Mild weather seems to last for approximately one week in the District before it begins to swelter, and we know the best way to beat the impending heat. Find your closest friend with a car and entice them with a short trip outside of the city to hike to one of the area’s many swimming holes, such as Overall Run in Shenandoah National Park or Cunningham Falls State Park. Not up for a hike? That’s fine, head over to the Beaver Dam Swimming Club instead, a large quarry just north of Baltimore.
Glenstone is technically around a 40-minute drive outside of the city, but it’s a quick and scenic trip that delivers you to nearly 300 acres of beautiful landscape, sculpture, and other art. The privately owned gallery is always free, but a reservation is necessary and slots can book up well in advance. Arriving there, you’ll feel a million miles away from the hustle and bustle of the city—surrounded by nature and in an artsy world of your own.
Those who spend most of their time on Capitol Hill or downtown might not think to venture north to the National Cathedral, so we’re here to tell you that it’s worth the trip. While the cathedral itself is still closed for public safety reasons, 59 gorgeous acres surrounding it are now reopened to the public, from dawn until dusk each day. Bring a date, some friends, or even your pet and take a scenic walk through areas like the Bishop’s Garden and the Olmsted Woods.
For the past year, we’ve been recommending DC Improv shows that you can watch online. Now, the time has finally come that you can grab a friend and see a show in person, as the city’s most notable comedy club reopened in mid-April. Make sure to snag your tickets early, though, as only 50 are available for each performance.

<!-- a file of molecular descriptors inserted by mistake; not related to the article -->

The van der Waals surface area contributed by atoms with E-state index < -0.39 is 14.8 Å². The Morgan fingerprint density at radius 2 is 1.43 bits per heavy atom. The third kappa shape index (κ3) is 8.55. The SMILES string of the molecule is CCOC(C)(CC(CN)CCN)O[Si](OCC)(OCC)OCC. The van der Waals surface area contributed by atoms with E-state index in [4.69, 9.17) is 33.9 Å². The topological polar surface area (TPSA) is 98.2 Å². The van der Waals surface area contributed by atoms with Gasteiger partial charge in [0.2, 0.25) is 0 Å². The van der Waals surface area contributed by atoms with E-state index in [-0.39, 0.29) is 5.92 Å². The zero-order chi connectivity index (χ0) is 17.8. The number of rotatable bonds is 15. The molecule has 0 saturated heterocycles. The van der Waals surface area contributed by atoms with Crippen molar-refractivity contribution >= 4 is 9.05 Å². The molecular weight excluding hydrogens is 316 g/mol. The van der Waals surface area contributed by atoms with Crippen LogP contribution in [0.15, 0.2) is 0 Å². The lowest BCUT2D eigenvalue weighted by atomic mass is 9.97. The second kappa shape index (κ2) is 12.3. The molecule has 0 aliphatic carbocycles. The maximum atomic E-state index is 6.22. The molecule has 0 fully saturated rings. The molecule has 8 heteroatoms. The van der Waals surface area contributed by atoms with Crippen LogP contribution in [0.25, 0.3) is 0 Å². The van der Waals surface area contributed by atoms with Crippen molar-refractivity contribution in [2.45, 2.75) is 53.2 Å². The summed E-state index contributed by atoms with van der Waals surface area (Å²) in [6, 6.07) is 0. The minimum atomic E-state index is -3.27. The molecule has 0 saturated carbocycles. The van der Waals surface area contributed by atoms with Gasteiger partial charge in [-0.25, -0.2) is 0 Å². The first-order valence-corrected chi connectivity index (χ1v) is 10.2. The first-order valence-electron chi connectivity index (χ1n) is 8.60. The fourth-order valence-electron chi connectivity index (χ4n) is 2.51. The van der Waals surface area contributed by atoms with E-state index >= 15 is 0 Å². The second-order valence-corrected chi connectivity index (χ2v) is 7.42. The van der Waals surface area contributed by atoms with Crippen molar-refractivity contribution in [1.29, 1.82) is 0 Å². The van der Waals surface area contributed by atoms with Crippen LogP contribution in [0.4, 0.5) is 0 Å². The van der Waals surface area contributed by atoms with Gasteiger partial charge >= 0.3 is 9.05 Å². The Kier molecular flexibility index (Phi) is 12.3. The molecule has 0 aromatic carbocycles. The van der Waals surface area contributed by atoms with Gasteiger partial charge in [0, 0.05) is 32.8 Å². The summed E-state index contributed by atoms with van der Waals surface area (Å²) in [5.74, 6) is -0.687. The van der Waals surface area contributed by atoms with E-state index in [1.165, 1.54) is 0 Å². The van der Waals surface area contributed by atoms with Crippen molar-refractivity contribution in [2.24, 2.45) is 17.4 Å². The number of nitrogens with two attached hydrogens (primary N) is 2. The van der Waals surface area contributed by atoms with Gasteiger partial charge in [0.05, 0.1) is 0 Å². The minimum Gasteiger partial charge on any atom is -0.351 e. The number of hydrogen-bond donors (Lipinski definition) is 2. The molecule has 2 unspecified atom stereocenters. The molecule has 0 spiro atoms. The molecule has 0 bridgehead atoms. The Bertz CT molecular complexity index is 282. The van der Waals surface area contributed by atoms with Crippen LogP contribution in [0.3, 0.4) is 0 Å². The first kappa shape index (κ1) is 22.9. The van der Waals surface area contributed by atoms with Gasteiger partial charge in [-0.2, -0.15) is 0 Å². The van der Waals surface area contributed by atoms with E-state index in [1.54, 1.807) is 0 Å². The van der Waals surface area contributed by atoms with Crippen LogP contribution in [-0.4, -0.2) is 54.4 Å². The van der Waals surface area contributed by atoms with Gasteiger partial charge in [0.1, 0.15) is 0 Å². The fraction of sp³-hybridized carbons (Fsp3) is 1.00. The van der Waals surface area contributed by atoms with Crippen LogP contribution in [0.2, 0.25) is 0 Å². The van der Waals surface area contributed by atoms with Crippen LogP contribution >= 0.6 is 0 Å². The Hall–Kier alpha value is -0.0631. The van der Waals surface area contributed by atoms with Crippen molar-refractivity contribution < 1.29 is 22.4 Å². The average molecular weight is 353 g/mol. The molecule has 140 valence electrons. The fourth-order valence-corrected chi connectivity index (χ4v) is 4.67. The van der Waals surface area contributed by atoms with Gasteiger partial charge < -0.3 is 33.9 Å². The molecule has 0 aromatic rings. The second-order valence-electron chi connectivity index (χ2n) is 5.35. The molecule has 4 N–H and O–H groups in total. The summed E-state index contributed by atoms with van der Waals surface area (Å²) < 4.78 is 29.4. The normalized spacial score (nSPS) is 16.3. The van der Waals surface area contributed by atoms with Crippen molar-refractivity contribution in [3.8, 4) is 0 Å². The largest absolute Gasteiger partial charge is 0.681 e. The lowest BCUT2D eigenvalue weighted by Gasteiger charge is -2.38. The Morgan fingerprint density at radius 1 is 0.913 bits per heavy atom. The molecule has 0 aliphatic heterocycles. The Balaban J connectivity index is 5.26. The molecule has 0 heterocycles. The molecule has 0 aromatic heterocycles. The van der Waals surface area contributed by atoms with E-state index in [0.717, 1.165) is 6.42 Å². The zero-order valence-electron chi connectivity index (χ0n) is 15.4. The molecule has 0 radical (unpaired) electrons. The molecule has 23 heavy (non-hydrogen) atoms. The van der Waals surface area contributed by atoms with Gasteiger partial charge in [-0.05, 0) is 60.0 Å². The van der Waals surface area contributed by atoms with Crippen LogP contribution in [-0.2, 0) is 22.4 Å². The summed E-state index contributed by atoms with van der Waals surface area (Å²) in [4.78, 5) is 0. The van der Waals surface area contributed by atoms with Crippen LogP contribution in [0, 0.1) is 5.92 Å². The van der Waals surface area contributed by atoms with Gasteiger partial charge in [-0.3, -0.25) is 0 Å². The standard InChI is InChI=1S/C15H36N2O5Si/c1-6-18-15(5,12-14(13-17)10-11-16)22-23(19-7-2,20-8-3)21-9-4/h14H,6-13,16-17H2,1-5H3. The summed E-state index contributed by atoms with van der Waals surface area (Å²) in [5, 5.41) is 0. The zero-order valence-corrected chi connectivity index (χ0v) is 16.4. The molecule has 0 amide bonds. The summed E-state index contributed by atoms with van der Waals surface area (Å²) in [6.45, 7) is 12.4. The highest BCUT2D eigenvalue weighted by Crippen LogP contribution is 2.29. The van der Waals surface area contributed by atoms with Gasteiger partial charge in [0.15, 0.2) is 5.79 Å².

We’re always up for a good paint and sip class, but letting us participate in our pajamas? Even better. Check out local Dupont studio ArtJamz which is dedicated to making the world a more creative place. They’ve got a full roster of live virtual painting experiences taught by talented artists—all you need to do is order one of their At-Home Paint Kits and sign up for a class that sounds fun to you.
Everyone’s favorite food hall is back open with outdoor seating, which means that you can now grab fusion tacos from Takorean, an acai bowl from South Block, and a burger from Lucky Buns (all at the same time if you’re feelin’ it). Those craving a cold beer or a little bit of sunshine can also head up to Hi-Lawn, a brand new bar on the rooftop, to hang for a while on the grass or at a picnic table.
We know you’ve probably gotten much closer to your house plants over the past year. Now you can bring them home a stylish friend from local plant shop REWILD, and give yourself a fun evening activity in the process. They’ve joined up with Rock Paper Plant for an ongoing series of botanical workshops, like learning how to mount and care for jungle-y hoyas and staghorn ferns.
No matter how much you love the District, we’re all getting a little antsy to travel. But daydreaming about faraway places will only get you so far. Luckily, there are a ton of unique Airbnbs in the DC area where you can escape for a little while. And from a historic inn with serious Bridgerton vibes to an underground hobbit house a la Lord in the Rings, there’s truly something for everyone.
Tired of cracking open White Claws after work? We don’t blame you. Luckily you can now level up your cocktail game with the help of Carlie Steiner, the restaurateur and cocktail savant formerly behind Himitsu, Pom Pom, and Dos Mamis. Sign up for her public or private online classes that’ll help guide you around your bar cart and give you the cocktail mixing skills you need to impress your pod this summer.
If you’re missing the leisurely fun of perusing the stacks at the bookstore for an undiscovered treasure, you’re not alone. Capitol Hill Books luckily has the answer to your woes, and is now mailing out “Grab Bags” of books daily during the pandemic. Just fill out their form, including your budget and authors or genres you like, and they'll send over a picture of a proposed stack of books. Thrill seekers can even go with a blind stack for what they call “the full mystery effect.”